Palestine is not an Excuse for Bad Strategy
A popular taxonomy identifies four kinds of activists. At our best, our movements and organizations support all four, and see how they work together to make the world a better place. At their worse, they form a template for how our enemies can pit us against each other and Make Activism Gross Again.
Those four are: Advocate, Helper, Organizer, and Rebel. (This nice article by George Lakey goes into detail about these roles.) A quick way of understanding the Advocate role, is that they look for the established power systems already in place to find leverage and use it. While this doesn’t describe all politicians and candidates, the kind of person to run from the left is likely to be an Advocate. They are like chess players. They know the rules, seek to learn from the experience of others, and do what they can to win what is possible in the moment. Alexandria Ocasio-Cortez is a good example.
In order to win, she had to embed herself with people who understand how to run for election, and let them do their job. As a Congresswoman, she is going to embed herself with people who understand how to be effective in Congress, so she can master that set of rules and win what is possible. As one of two or three Democratic Socialists in Congress, we can expect her to be on the left edge of the Progressive Caucus — but careful to play the long game. That means growing the number of like-minded candidates who make it, but also persuading other progressives that she’s a team player who can be trusted to work well with others and offer value for shared agendas.
In contrast, there is The Rebel. They see a problem or injustice and prefer to make a commotion of some kind to force powerholders to make a change. At their best, they are following in the footsteps of MLK, and work over time with coalitions to create the best commotion at the right time for maximum impact. But let’s face it — most rebels aren’t as patient, skilled or strategic.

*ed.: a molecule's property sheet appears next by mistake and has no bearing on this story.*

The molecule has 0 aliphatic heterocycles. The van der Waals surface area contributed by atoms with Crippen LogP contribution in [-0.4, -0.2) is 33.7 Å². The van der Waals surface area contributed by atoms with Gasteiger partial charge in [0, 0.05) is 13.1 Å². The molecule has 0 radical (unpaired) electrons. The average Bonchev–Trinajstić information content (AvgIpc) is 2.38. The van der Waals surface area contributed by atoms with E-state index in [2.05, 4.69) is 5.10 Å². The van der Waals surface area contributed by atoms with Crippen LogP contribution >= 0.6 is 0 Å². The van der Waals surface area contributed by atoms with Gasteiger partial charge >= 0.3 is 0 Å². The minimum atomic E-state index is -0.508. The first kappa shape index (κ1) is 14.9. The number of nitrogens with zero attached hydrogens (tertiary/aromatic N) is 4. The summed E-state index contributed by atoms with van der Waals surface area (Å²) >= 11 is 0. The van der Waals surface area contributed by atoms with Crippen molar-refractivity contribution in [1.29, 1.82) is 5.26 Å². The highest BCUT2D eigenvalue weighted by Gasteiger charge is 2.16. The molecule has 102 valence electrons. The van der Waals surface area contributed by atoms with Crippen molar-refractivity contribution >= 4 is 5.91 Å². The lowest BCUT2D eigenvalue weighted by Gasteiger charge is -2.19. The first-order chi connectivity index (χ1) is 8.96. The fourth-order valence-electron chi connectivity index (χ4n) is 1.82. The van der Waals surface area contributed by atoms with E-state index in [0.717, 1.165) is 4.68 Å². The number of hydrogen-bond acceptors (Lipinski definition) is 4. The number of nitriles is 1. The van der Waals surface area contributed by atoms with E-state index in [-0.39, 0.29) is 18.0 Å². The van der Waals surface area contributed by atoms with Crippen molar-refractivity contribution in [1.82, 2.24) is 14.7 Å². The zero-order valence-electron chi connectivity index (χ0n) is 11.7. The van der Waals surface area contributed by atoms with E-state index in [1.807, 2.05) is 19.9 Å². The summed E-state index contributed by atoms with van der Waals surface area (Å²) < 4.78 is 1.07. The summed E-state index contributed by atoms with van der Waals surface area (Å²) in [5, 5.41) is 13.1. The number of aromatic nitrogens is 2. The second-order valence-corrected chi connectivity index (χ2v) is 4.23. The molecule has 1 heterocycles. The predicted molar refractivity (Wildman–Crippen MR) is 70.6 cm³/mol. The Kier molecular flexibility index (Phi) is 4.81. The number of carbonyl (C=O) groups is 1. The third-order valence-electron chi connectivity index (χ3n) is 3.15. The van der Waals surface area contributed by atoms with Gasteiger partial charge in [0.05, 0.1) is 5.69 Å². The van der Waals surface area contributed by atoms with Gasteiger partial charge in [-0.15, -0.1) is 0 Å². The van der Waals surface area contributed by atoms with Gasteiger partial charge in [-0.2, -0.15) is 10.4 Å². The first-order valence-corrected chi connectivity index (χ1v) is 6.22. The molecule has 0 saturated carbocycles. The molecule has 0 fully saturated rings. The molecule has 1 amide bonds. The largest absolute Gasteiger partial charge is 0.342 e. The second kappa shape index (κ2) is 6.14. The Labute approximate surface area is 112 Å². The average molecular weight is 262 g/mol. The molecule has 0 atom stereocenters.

At their worst, they engage in verbal fisticuffs with other kinds of activists, trying to shame or provoke them into being more like them. For example, demanding that someone already pretty far to the left adopt even more radical positions ‘or else’ face the wrath of the passionate true believers. It looks like lobbying, but owes more to the culture of Twitter call outs than to impactful advocacy.
Bernie Sanders is often caught between his strategy for achieving maximum impact — say, getting Medicare for All passed in 2020 — with demands from folks who care passionately about a single issue that he hasn’t prioritized. One example is Palestine. As a Senator, Sanders is arguably the most pro-Palestine in the Senate. But as a left activist, he certainly isn’t in the running. He’s ignored the demand to publicly support the Boycott, Divest, Sanction strategy supported by many pro-Palestinian and left groups in the US and around the world. And he did little to elevate the issue of Palestine in the 2016 presidential primary. He’s just not enough of a Rebel.